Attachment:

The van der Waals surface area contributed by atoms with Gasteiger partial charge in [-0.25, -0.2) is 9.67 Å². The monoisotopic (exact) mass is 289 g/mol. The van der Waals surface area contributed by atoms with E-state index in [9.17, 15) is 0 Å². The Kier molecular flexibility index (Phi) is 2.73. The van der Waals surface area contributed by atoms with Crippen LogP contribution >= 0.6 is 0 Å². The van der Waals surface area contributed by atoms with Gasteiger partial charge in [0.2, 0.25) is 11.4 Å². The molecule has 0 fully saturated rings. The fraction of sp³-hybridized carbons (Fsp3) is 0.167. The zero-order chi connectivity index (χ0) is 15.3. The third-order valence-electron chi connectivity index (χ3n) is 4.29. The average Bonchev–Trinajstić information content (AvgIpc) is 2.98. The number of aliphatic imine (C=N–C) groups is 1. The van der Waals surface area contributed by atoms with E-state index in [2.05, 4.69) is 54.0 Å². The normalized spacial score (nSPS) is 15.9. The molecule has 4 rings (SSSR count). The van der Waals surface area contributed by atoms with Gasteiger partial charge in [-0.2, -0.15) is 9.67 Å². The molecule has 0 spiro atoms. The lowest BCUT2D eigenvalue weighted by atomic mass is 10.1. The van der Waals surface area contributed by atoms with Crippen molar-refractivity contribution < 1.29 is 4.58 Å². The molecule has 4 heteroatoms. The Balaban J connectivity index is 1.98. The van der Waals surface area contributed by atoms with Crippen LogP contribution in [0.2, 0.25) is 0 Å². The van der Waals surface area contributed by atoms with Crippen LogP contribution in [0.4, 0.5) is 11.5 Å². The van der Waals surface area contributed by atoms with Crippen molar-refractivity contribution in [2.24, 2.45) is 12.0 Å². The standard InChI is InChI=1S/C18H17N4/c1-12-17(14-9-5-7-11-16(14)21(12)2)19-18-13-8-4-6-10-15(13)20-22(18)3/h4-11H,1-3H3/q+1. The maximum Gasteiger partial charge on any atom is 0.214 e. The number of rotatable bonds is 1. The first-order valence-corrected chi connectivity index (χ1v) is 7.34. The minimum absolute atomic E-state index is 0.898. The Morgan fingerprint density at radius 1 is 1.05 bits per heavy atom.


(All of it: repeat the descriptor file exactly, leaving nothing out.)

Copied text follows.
The van der Waals surface area contributed by atoms with Gasteiger partial charge in [-0.25, -0.2) is 9.67 Å². The monoisotopic (exact) mass is 289 g/mol. The van der Waals surface area contributed by atoms with E-state index in [9.17, 15) is 0 Å². The Kier molecular flexibility index (Phi) is 2.73. The van der Waals surface area contributed by atoms with Crippen LogP contribution >= 0.6 is 0 Å². The van der Waals surface area contributed by atoms with Gasteiger partial charge in [0.2, 0.25) is 11.4 Å². The molecule has 0 fully saturated rings. The fraction of sp³-hybridized carbons (Fsp3) is 0.167. The zero-order chi connectivity index (χ0) is 15.3. The third-order valence-electron chi connectivity index (χ3n) is 4.29. The average Bonchev–Trinajstić information content (AvgIpc) is 2.98. The number of aliphatic imine (C=N–C) groups is 1. The van der Waals surface area contributed by atoms with E-state index in [2.05, 4.69) is 54.0 Å². The normalized spacial score (nSPS) is 15.9. The molecule has 4 rings (SSSR count). The van der Waals surface area contributed by atoms with Gasteiger partial charge in [-0.2, -0.15) is 9.67 Å². The molecule has 0 spiro atoms. The lowest BCUT2D eigenvalue weighted by atomic mass is 10.1. The van der Waals surface area contributed by atoms with Crippen molar-refractivity contribution < 1.29 is 4.58 Å². The molecule has 4 heteroatoms. The Balaban J connectivity index is 1.98. The van der Waals surface area contributed by atoms with Crippen LogP contribution in [0.2, 0.25) is 0 Å². The van der Waals surface area contributed by atoms with Crippen LogP contribution in [0.4, 0.5) is 11.5 Å². The van der Waals surface area contributed by atoms with Crippen molar-refractivity contribution in [2.24, 2.45) is 12.0 Å². The standard InChI is InChI=1S/C18H17N4/c1-12-17(14-9-5-7-11-16(14)21(12)2)19-18-13-8-4-6-10-15(13)20-22(18)3/h4-11H,1-3H3/q+1. The maximum Gasteiger partial charge on any atom is 0.214 e. The number of rotatable bonds is 1. The first-order valence-corrected chi connectivity index (χ1v) is 7.34. The minimum absolute atomic E-state index is 0.898. The Morgan fingerprint density at radius 1 is 1.05 bits per heavy atom.